Another way to zero in on these conversations on Reddit (and beyond) is through social listening tools like Sprout Social. Aggregating messages and posts from across the web, you translate messages and posts into actionable data for your business.
Discover unique user-generated content
In addition to questions from customers, Reddit is home to tons of user-generated content such as product photos and testimonials.
Customer photos are perfect for platforms like Instagram. Meanwhile, the fact that you have Redditors talking up your brand is a brilliant form of social proof to give your business some serious credibility.
For example, check out these recent posts on /r/FancyFollicles talking up Arctic Fox’s hair dye.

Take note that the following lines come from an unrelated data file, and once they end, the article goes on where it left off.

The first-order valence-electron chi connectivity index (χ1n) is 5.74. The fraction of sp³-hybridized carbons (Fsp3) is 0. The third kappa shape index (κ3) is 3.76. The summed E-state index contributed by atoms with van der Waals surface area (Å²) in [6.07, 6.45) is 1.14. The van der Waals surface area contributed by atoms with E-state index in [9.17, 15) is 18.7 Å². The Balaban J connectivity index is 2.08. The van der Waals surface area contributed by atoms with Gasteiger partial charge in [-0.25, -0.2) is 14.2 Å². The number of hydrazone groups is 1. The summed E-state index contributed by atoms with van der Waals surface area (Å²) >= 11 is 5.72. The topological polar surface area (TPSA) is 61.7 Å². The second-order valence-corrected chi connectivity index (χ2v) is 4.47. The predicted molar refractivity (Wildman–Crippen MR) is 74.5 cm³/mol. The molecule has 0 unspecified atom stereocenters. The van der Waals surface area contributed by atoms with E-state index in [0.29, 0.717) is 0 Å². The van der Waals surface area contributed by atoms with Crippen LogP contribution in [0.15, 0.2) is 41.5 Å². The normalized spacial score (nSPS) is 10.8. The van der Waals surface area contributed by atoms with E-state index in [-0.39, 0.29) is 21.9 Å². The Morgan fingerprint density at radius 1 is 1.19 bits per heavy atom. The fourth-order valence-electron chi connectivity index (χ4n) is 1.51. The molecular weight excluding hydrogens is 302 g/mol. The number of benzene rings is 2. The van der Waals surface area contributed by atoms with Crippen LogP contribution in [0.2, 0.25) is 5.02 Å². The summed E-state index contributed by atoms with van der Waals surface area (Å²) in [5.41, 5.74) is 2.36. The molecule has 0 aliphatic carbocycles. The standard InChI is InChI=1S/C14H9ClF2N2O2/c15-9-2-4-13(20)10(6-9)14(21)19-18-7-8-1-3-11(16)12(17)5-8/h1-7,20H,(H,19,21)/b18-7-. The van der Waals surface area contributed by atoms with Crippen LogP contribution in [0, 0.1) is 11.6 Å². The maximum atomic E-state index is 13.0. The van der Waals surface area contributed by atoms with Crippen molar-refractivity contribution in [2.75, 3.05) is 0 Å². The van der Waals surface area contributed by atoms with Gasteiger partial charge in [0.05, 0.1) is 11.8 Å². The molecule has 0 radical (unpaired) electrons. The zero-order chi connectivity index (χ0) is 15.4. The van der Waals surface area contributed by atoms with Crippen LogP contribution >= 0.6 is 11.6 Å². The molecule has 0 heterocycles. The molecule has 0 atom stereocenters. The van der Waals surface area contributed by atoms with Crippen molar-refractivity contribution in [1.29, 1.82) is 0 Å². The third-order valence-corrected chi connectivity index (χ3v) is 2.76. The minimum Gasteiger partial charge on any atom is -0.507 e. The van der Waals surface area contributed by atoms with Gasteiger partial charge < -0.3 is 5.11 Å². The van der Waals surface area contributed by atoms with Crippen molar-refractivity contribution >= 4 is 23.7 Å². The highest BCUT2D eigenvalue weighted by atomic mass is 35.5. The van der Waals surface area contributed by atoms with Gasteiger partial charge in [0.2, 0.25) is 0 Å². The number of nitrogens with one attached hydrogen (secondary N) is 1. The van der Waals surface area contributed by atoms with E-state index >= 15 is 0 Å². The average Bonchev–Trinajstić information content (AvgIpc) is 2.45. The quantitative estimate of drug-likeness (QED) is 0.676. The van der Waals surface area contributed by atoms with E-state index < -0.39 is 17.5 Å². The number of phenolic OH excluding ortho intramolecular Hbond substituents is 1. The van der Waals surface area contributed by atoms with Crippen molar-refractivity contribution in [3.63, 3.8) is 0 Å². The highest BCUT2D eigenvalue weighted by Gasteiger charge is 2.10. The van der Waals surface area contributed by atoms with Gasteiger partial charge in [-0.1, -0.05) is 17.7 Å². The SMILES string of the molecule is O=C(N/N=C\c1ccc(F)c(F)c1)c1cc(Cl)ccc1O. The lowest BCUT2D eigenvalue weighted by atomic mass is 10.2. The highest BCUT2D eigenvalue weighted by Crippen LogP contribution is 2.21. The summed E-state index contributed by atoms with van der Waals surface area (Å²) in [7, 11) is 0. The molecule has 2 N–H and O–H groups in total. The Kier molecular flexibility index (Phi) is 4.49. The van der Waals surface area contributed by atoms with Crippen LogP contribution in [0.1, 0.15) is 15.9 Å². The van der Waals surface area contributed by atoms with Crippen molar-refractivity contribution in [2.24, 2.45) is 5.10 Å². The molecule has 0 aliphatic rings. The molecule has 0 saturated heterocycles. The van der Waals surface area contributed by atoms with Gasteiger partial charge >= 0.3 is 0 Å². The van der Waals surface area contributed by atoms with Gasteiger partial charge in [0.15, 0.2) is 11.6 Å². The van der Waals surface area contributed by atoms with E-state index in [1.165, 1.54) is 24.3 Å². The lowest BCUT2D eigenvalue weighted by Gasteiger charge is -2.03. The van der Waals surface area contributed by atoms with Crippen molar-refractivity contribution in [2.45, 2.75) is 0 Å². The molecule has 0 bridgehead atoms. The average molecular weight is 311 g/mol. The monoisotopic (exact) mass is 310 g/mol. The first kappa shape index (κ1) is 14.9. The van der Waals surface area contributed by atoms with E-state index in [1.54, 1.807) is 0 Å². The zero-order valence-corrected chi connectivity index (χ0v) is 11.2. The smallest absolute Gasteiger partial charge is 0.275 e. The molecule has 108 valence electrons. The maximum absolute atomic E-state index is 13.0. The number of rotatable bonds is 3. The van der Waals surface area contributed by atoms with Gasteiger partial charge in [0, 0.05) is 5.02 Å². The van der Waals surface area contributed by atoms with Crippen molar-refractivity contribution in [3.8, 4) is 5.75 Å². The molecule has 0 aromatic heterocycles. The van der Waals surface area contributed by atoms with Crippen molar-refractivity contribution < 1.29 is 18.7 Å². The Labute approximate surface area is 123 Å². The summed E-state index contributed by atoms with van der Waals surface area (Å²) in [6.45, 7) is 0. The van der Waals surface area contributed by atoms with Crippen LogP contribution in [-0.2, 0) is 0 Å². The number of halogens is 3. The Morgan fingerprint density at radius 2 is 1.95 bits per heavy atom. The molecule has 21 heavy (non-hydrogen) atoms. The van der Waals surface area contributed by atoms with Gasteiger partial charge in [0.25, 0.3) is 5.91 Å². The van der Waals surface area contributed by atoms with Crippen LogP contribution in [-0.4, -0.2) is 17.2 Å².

With just a quick search, you can uncover brand advocates and success stories from satisfied customers.
Provide support and recommendations to your audience
Arguably one of the best ways to approach marketing on Reddit is to prioritize support over selling.
There are many brands that have dedicated subreddit communities for asking questions and troubleshooting problems. This creates a direct line between your brand and customers, all the while being a public forum for people to seek out solutions and product recommendations in the future.
Heck, some companies such as Corsair use Reddit as an extension of their existing customer support efforts. Doing so creates visibility for your brand and likewise proves how committed you are to helping customers.
Use AMA events to get in front of your community
If you’re part of a bigger brand, you can flex your influence to talk directly to members of your community.
AMA (ask me anything) sessions are a cornerstone of Reddit and are a popular way to engage with fans organically, taking on questions and letting your brand’s personality shine through. Companies usually conduct AMAs in conjunction with a promotion or launch.